The tragic story of Maddie Spohr has been making the rounds online, and it's one about which I have been conspicuously silent. Better writers than myself have written about Maddie and the unique role that social media has played in her story getting the attention that it deserves, so I'm not going to add much further, except of course to explain why I haven't had anything to say about it until now.
Quite simply, it's not a topic I can think on at great length before my mind begins to feed on itself. Losing a child is one of the very few topics that I would classify as unthinkable.
The other night (and here's where you get to judge me a little), Julie and I were watching Grey's Anatomy together. We watch each other's shows together sometimes. Julie's finally off the hook with Battlestar Galactica, alas for my Friday nights, but I still join her for American Idol (which we both mock mercilessly, as if we ourselves aren't sitting there watching it along with everyone else) and Grey's Anatomy. I don't want to like it, and there's plenty about the show I don't care for, but there I am on the couch with Julie every week. It's sort of pathetic. BSG really has left a big hole in my tv heart.
(Having said that, if you really need a Grey's Anatomy SPOILER ALERT at this point, you are more pathetic than I, and I'm glad you exist in the world.)
Last week's episode included the story of a terminally ill little girl and her desperate father, a man trying so hard to find a miracle cure for his daughter that he comes very close to missing her final moments. "This next part, she needs her daddy for this part," says one of the characters, and as the little girl slips away, she does so in her father's arms as he comforts her with a description of Mexico, on the trip they'll never take together now. ''Just relax and we'll be there soon,' he says.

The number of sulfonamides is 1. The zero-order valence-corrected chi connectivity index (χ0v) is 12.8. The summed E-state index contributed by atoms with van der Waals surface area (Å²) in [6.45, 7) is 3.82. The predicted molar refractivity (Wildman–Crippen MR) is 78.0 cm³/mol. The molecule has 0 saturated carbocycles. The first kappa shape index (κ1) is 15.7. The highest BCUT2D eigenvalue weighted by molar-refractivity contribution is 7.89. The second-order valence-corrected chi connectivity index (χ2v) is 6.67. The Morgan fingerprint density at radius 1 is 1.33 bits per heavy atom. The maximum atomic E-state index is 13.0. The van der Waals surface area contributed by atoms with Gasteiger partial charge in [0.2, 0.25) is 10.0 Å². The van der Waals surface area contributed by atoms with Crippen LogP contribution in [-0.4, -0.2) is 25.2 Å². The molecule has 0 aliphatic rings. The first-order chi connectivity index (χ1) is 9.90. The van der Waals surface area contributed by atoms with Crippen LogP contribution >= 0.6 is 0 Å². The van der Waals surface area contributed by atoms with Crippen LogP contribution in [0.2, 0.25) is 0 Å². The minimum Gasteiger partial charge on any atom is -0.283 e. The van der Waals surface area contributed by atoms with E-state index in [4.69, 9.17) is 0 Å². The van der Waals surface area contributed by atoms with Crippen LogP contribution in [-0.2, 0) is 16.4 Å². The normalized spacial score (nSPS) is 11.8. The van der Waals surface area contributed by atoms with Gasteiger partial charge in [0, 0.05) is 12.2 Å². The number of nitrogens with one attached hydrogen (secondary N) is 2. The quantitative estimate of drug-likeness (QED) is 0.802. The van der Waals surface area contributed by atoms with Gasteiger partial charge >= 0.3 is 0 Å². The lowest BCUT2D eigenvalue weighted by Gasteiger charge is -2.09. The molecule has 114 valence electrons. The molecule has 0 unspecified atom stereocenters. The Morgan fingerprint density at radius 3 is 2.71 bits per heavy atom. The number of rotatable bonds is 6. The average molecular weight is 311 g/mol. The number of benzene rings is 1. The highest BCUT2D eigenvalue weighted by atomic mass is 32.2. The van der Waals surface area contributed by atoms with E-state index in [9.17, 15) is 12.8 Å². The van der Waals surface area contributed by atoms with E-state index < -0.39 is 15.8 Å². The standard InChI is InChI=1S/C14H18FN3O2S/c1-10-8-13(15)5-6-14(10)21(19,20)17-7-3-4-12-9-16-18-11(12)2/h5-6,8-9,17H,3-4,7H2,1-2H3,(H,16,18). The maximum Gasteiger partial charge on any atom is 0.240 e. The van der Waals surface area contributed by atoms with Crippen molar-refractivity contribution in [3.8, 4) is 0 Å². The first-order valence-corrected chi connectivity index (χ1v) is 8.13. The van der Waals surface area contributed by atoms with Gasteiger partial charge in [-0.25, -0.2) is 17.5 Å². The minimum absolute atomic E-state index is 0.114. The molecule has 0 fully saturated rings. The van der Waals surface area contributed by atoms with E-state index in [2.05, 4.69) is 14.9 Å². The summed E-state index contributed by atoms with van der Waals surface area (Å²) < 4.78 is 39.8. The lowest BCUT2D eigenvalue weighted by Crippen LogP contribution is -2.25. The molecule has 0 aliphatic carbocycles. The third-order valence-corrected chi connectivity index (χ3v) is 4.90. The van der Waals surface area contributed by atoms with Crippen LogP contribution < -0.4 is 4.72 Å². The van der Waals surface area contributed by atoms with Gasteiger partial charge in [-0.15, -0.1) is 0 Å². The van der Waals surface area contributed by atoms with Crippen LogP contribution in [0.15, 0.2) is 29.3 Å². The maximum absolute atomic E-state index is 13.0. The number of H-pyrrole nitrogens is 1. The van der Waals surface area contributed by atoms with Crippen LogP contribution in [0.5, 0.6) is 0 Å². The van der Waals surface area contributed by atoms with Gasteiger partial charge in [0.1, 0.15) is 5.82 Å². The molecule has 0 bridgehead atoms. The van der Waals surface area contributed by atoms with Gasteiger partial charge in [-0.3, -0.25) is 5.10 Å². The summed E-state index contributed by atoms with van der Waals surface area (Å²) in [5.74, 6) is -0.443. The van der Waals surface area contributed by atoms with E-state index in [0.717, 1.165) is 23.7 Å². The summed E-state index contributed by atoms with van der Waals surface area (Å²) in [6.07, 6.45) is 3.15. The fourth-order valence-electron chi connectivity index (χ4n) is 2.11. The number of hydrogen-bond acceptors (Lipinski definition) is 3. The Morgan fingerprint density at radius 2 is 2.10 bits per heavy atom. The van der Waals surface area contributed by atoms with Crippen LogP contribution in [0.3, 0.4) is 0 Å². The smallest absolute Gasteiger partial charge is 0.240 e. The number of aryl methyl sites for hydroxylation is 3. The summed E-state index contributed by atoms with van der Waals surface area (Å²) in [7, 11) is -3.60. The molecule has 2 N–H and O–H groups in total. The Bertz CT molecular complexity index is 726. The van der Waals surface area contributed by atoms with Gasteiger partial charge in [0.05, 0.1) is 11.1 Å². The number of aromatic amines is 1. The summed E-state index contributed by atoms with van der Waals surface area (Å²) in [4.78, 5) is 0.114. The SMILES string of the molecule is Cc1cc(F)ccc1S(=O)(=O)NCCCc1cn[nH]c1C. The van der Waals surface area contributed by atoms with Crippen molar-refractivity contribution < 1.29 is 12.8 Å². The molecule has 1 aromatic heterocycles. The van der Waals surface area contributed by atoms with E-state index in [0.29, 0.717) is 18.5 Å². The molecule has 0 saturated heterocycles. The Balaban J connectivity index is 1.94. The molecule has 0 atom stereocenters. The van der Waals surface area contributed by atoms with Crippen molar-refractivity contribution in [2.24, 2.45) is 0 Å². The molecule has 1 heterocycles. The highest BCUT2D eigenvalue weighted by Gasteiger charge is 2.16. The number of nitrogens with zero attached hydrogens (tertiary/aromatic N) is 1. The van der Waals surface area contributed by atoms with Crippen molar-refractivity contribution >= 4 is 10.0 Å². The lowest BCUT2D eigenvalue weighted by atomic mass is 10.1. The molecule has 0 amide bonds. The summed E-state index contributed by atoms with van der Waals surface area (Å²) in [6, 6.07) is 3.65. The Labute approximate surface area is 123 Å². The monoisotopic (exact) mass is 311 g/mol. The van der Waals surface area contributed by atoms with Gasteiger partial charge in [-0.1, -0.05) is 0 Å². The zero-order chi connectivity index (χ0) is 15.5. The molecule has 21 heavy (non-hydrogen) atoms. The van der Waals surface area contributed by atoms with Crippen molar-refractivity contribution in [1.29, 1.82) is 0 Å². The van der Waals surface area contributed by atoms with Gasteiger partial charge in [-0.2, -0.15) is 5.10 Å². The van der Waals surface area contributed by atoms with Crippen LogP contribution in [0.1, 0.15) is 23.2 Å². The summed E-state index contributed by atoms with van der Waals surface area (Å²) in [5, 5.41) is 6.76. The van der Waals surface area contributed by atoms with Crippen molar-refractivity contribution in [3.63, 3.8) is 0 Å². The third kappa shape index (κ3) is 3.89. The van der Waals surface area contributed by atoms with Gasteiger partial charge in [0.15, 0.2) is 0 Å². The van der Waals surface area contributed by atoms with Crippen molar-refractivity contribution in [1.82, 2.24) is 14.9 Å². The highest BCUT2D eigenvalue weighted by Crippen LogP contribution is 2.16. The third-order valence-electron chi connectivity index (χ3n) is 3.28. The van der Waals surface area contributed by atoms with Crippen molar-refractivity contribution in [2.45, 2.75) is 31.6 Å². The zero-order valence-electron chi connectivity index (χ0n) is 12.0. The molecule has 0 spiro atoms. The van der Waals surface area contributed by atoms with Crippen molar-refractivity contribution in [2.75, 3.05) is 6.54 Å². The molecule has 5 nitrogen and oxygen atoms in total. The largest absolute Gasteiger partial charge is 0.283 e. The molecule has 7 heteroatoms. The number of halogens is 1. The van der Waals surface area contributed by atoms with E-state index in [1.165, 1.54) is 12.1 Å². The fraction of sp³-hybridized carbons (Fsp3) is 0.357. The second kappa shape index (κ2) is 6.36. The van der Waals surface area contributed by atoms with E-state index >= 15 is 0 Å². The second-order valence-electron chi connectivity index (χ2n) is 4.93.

Well, you can imagine how I reacted to this. We both sat on the couch with tears in our eyes, staring for just a tentative moment into that void where parents usually refuse to even glance. I finally looked over at Julie and said, "You know if anything ever happened to Schuyler, I wouldn't make it."
"I know," was all she said.
I occasionally hear about what a strong father I am, simply because I've stood behind Schuyler and fought for her all this time, but it's false praise. It doesn't take strength to fight for Schuyler. The honest truth is that it's the easiest thing in the world to do. It's my pleasure and my privilege to do so. It's easy because it's a multiple choice question with only one answer, but more than that, as corny as it sounds, I get to participate in the life of the most amazing human being I've ever met, or will likely ever meet. I get to live with that person every day of my life. Who wouldn't sign on for that? That's not strength. That's selfish opportunity.
When I read about parents like Heather Spohr and Vicki Forman, I get a glimpse of what true strength really is. It takes strength to face the one thing that no parent should ever have to face. It takes strength to go to that funeral, and most of all it takes real strength to get out of bed the next morning, and the morning after that, and all the mornings that follow.
One day, hopefully not terribly soon, Schuyler will have to say goodbye to her poor sad father. If the universe proceeds the way it should, she'll say goodbye, and she'll put on a pretty dress and then she'll put me in a box or an urn and she'll give me back to the earth. It'll be a hard day for her, and I'm genuinely sorry to put her through that, but it'll be a sad page from The Way Things Are Supposed To Be.
To me, as weak as I am, the alternative is unthinkable.